Amid protests and a heavy police presence, the Georgia Senate on Friday passed a bill banning almost all abortions after a fetal heartbeat can be detected.

The bill, backed by Republican Gov. Brian Kemp, will now go back to the House to approve Senate changes.

Women in Georgia can currently seek an abortion during the first 20 weeks of a pregnancy. A heartbeat can be detected in an embryo as early as six weeks into pregnancy, before many women know they’re pregnant.

Pro-abortion rights and anti-abortion demonstrators display their signs in the lobby of the Georgia State Capitol building during the 35th legislative day at the Georgia State Capitol building in downtown Atlanta, Friday, March 22, 2019. (Alyssa Pointer/Atlanta Journal-Constitution via AP)
Pro-abortion rights and anti-abortion demonstrators display their signs in the lobby of the Georgia State Capitol building during the 35th legislative day at the Georgia State Capitol building in downtown Atlanta, Friday, March 22, 2019. (Alyssa Pointer/Atlanta Journal-Constitution via AP)

Georgia lawmakers and GOP-led legislatures in several other states have pushed anti-abortion measures in hopes of getting a case before the U.S. Supreme Court to challenge the court’s 1973 Roe v. Wade ruling that legalized abortion nationwide. The push comes amid rising optimism among conservatives that the restrictions might prevail in the reconfigured Supreme Court that includes President Donald Trump’s appointees, Neil Gorsuch and Brett Kavanaugh.

Andrea Young, the executive director of the ACLU of Georgia, said in an interview Friday that the group would challenge the fetal heartbeat abortion ban in court if it’s signed into law.

Young called the legislation “clearly unconstitutional” and said that it “flies in the face of 50 years of legal precedent.”

Georgia State Troopers walk toward the Senate chambers gallery during the 35th legislative day at the Georgia State Capitol building in downtown Atlanta, Friday, March 22, 2019. (Alyssa Pointer/Atlanta Journal-Constitution via AP)
Georgia State Troopers walk toward the Senate chambers gallery during the 35th legislative day at the Georgia State Capitol building in downtown Atlanta, Friday, March 22, 2019. (Alyssa Pointer/Atlanta Journal-Constitution via AP)

A large group of women at the Georgia Capitol protested the bill dressed as characters from “The Handmaid’s Tale,” which depicts a dystopian future where women are controlled by the government and forced to breed. The activists in red cloaks and white bonnets have been an almost daily presence ever since the House passed the measure earlier this month.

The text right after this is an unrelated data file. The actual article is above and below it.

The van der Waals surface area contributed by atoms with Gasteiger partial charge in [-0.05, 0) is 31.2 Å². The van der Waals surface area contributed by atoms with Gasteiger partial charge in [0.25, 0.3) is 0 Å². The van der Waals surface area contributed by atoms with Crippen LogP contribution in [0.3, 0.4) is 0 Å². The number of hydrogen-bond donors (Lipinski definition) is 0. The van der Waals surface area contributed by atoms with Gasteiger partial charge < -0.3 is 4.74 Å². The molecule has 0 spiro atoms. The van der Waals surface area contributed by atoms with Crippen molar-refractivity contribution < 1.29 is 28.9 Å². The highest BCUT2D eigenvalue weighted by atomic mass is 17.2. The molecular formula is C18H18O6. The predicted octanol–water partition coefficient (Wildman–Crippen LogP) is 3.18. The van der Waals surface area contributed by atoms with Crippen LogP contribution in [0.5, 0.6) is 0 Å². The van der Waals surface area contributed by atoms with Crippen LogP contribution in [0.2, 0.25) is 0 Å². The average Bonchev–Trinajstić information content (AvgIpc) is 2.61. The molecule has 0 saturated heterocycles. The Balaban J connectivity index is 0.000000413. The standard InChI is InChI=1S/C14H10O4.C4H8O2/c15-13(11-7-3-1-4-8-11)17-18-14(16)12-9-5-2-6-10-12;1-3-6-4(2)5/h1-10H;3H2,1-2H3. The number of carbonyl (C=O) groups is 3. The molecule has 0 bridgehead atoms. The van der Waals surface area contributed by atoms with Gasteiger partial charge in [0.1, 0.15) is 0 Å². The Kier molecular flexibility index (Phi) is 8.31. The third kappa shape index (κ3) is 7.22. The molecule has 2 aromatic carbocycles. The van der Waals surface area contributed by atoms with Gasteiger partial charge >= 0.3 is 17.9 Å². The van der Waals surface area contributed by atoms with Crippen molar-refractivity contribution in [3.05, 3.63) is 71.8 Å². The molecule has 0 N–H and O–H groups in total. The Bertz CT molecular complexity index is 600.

A smaller contingent of anti-abortion advocates held signs and urged lawmakers to pass the bill.

Debate took place among a heavy police presence. Over two dozen Georgia State Patrol cars flanked the Capitol building and several troopers stood watch inside.

A line of Georgia State Trooper vehicles sit outside of the Georgia State Capitol building as members of the Senate debate HB 481 on the 35th legislative day at the Georgia State Capitol building in downtown Atlanta, Friday, March 22, 2019. (Alyssa Pointer/Atlanta Journal-Constitution via AP)
A line of Georgia State Trooper vehicles sit outside of the Georgia State Capitol building as members of the Senate debate HB 481 on the 35th legislative day at the Georgia State Capitol building in downtown Atlanta, Friday, March 22, 2019. (Alyssa Pointer/Atlanta Journal-Constitution via AP)

GOP lawmakers in Tennessee, Florida, South Carolina and Ohio are pursuing similar legislation, while Republican governors in Mississippi and Kentucky have recently signed heartbeat abortion bans.

Mississippi Gov. Phil Bryant on Thursday signed a heartbeat abortion ban, despite a federal judge’s ruling last year that struck down a less-restrictive law limiting abortions there.

Kentucky’s law was temporarily blocked by a federal judge shortly after Republican Gov. Matt Bevin signed it on March 14, in response to a challenge by the ACLU.

A state judge found Iowa’s heartbeat abortion ban to be unconstitutional in January.

The Georgia bill makes exceptions in the case of rape and incest — but only when the woman files a police report first — and to save the life of the mother. It also allows for abortions when a fetus is determined to be not compatible with life due to serious medical issues.

If signed, the law would take effect January 1, 2020.

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